In societies, in which people are increasingly distancing themselves from the lower tiers of the needs according to Maslow, we can observe that people increasingly move questions about their personality and themselves as beings into the focus of their cognitive world. Surely, material wants are still dominant factors, but thoughts about identity and self-perception become more important the lesser we need to take care of access to and quality of water, food and shelter. Another aspect, of course, is security, which is not given in many parts of the world. When well-equipped with all of the above, we tend to direct our attention to our passions, world views and our position within society. In simplistic terms, it could be argued that people try to make use of the time that they have won by not needing to search for water, food, shelter and security. With the unusually extensive period of domestic peace in white industrial nations, already a couple of generations grew up without experiencing war atrocities, famine or other prolonged humanitarian disasters – at least not within their territorial borders. As an amplifying effect, the rapid expansion of the internet did not only enable these generations to access valuable cultural information, but also provided a platform for all to share their information with the world, fostering an exchange that led to an ongoing reproduction of cultural norms, values and habits. Today, we see all sorts of movements, streams of thought and the respective people around whom these ideological camps are centred. It seems like ideology became decentralised – a democratic dream. But how much of that is organic and how much of it is guided?
A Sweet Dream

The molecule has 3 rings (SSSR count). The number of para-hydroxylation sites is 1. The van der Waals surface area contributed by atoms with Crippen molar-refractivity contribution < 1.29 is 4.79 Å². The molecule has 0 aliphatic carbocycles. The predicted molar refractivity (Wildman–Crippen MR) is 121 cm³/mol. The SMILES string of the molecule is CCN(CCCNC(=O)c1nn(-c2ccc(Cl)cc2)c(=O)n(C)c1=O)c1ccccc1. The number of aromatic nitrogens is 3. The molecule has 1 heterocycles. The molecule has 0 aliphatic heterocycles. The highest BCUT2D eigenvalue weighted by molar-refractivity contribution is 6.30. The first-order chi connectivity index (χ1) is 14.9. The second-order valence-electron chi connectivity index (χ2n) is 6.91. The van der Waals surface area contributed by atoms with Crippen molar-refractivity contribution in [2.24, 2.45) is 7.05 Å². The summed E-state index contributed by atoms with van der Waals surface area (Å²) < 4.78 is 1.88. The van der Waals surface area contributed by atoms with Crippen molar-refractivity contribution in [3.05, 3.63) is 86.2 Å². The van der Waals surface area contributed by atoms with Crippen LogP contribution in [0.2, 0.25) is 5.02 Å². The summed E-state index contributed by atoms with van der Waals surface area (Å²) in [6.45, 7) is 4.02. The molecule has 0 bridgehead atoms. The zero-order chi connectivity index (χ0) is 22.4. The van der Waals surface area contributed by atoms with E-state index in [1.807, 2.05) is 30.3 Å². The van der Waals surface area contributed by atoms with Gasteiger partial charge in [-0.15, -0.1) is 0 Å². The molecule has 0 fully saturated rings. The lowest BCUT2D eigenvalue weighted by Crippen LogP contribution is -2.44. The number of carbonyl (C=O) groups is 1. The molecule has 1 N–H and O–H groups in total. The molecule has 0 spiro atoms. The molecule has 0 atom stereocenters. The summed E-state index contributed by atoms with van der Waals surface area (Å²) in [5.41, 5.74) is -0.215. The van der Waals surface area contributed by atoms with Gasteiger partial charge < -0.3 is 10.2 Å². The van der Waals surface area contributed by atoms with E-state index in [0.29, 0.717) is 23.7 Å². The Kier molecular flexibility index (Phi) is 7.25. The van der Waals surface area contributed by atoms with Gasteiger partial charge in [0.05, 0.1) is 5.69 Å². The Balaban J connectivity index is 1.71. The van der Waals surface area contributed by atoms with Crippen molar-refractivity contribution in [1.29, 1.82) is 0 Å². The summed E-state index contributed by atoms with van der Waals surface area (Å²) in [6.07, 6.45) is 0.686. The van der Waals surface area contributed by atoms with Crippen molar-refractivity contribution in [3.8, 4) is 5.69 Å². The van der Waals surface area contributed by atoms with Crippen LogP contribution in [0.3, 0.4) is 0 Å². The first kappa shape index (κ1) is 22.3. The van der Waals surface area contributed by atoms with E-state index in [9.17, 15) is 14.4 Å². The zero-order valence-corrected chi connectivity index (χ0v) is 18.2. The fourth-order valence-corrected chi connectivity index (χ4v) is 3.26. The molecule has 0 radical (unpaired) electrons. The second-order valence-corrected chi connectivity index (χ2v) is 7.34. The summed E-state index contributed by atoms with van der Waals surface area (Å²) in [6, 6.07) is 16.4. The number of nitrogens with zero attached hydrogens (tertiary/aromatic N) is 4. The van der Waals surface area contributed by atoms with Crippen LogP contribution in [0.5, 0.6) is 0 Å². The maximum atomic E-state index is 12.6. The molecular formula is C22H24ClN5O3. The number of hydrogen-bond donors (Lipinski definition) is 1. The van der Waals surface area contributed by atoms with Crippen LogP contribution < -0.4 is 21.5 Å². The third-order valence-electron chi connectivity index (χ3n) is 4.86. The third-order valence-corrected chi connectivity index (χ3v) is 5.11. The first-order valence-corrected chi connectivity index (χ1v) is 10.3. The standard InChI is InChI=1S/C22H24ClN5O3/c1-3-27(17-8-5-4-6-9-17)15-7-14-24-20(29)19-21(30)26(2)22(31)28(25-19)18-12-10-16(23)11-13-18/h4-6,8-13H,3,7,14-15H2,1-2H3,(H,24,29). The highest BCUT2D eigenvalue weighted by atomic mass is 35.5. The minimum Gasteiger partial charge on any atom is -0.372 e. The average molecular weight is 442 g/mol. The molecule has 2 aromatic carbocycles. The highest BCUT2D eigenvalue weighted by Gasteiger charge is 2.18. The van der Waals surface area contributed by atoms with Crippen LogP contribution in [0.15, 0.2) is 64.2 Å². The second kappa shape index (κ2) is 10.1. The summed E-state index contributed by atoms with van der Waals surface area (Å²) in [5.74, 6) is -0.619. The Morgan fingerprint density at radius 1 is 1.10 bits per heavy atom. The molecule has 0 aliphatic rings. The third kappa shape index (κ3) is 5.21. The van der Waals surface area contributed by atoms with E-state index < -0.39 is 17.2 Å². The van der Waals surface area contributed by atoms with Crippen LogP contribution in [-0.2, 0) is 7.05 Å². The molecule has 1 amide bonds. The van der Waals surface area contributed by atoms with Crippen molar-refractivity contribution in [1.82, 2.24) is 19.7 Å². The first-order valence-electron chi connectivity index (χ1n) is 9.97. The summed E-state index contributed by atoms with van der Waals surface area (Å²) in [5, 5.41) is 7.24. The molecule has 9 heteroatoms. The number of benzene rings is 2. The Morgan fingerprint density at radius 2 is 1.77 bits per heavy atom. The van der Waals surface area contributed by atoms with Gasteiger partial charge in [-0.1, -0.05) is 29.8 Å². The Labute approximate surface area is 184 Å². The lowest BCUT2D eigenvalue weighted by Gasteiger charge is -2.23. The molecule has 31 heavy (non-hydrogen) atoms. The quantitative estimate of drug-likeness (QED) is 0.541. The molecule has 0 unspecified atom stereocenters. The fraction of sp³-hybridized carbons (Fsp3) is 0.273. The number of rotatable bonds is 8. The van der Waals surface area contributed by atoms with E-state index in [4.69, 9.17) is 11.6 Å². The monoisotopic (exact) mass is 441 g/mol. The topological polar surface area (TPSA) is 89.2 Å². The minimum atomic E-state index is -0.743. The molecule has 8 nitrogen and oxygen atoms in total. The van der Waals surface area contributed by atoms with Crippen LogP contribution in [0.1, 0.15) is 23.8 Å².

Obviously, the final question of the past paragraph is highly suggestive and hints to a provocative approach to the socio-cultural developments of our time. Without delaying the revelation of the premise of this work, it can be said that next to seemingly uncritical aspects of social life, such as music and fashion, the individualistic idea is purposely supported by politics through public diplomacy. The reason for this has an economic, but also a power political dimension to it. Economically, guiding masses into a more individualistic lifestyle heavily increases spending habits, as people strongly utilise material things to express their way of living. This can be applied to the consumption of music and fashion, as mentioned earlier, but also to expensive hobbies, traveling to exotic places or visiting certain restaurants, bars and other public places. A biker strongly expresses his lifestyle through wearing a leather jacket and going to certain pubs, while basketball fanatics most certainly will have a weakness for expensive sneakers. As people start to need less, politics, if done wrongly, is turning their attention to guide people’s wants. Thus, the goal becomes to establish a societal landscape that keeps people busy with themselves. However, unguided development is a liability for any state. Just as unguided education of a child would significantly reduce the chances of a development into the desired direction and just as a company would likely not develop into the desired direction, if left unsupervised, societies will most certainly not move into the direction that aligns with the leadership’s interests. This can be for the better or the worse. People, thus, should be individualistic, but not original. Through medial agenda-setting the options remain limited and the individualistic cultural conduct preserves its heavy consumption-oriented connotation, while people are left to belief that these are essential parts of expressing immaterial norms and values.